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      Modulation of Arterial Growth of the Rabbit Carotid Artery Associated with Experimental Elevation of Blood Flow

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          Abstract

          We examined the growth of the right common carotid artery of young rabbits after ligating the left common carotid artery at 3 weeks of age, a procedure that approximately doubled right carotid blood flows. Flow increased from 0.065 ± 0.003 to 0.096 ± 0.009 ml/s within 1 h and, at 15 weeks of age, carotid blood flows in experimental animals (0.747 ± 0.102 ml/s) were more than double of those of sham-operated control animals (0.334 ± 0.053 ml/s). Contralateral carotid ligation resulted in more rapid increases in diameter of the artery with growth in the experimental animals. At 15 weeks of age, the vessel was 15% larger than that of sham-operated controls (2.70 ± 0.09 vs. 2.34 ± 0.05 mm). This more rapid growth of diameter resulted in shear stresses that were not different from controls despite the higher blood flow rates. Interestingly, however, shear stresses in control arteries fell from 17.4 ± 3.4 to 9.19 ± 1.16 dyn/cm<sup>2</sup> over the experimental period (p < 0.05). Elastin accumulation in the experimental artery was much more rapid than in controls and elastin contents were 49% more than in controls at 15 weeks of age. DNA and collagen contents were not significantly affected by contralateral carotid ligation. Previously, we found that experimental manipulations that decreased flow in the same artery of weanling rabbits substantially affected elastin and DNA accumulation, but had no effect on collagen contents. We conclude that increased blood flow is associated with arterial growth and specifically with accumulation of elastin, a wall constituent that bears much of the wall tension at resting blood pressure, and therefore is a primary determinant of resting vessel dimensions.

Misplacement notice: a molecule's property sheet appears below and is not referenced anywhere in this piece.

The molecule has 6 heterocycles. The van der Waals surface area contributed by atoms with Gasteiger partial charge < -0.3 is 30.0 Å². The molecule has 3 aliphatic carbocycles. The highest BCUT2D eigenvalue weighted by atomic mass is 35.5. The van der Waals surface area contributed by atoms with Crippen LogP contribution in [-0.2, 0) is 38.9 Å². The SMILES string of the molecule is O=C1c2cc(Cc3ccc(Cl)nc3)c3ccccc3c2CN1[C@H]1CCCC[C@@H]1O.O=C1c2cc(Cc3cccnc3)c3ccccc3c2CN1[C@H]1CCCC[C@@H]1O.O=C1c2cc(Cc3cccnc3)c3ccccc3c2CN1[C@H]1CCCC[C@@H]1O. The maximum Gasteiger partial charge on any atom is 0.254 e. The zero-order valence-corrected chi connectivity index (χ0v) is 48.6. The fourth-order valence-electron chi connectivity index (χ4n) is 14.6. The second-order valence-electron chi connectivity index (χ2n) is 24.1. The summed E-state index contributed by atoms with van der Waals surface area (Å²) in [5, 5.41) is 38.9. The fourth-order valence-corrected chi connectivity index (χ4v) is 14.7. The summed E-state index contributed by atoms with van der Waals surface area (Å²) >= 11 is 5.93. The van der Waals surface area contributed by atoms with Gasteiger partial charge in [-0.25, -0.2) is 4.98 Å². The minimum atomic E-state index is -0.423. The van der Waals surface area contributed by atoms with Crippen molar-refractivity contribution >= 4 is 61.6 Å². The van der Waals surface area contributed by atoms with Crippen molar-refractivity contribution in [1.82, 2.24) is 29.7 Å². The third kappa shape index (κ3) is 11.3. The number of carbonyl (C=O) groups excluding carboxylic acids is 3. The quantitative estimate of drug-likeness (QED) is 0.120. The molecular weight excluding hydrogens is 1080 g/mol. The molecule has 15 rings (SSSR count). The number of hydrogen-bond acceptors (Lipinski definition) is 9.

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          Linkage of Marfan syndrome and a phenotypically related disorder to two different fibrillin genes.

          Marfan syndrome (MFS), one of the most common genetic disorders of connective tissue, is characterized by skeletal, cardiovascular and ocular abnormalities. The incidence of the disease is about 1 in 20,000, with life expectancy severely reduced because of cardiovascular complications. As the underlying defect is unknown, MFS diagnosis is based solely on clinical criteria. Certain phenotypic features of MFS are also shared by other conditions, which may be genetically distinct entities although part of a clinical continuum. Immunohistochemical studies have implicated fibrillin, a major component of elastin-associated microfibrils, in MFS aetiology. Genetic linkage analysis with random probes has independently localized the MFS locus to chromosome 15. Here we report that these two experimental approaches converge with the cloning and mapping of the fibrillin gene to chromosome 15q15-21, and with the establishment of linkage to MFS. We also isolated a second fibrillin gene and mapped it to chromosome 5q23-31. We linked this novel gene to a condition, congenital contractural arachnodactyly, that shares some of the features of MFS. Thus, the cosegregation of two related genes with two related syndromes implies that fibrillin mutations are likely to be responsible for different MFS phenotypes.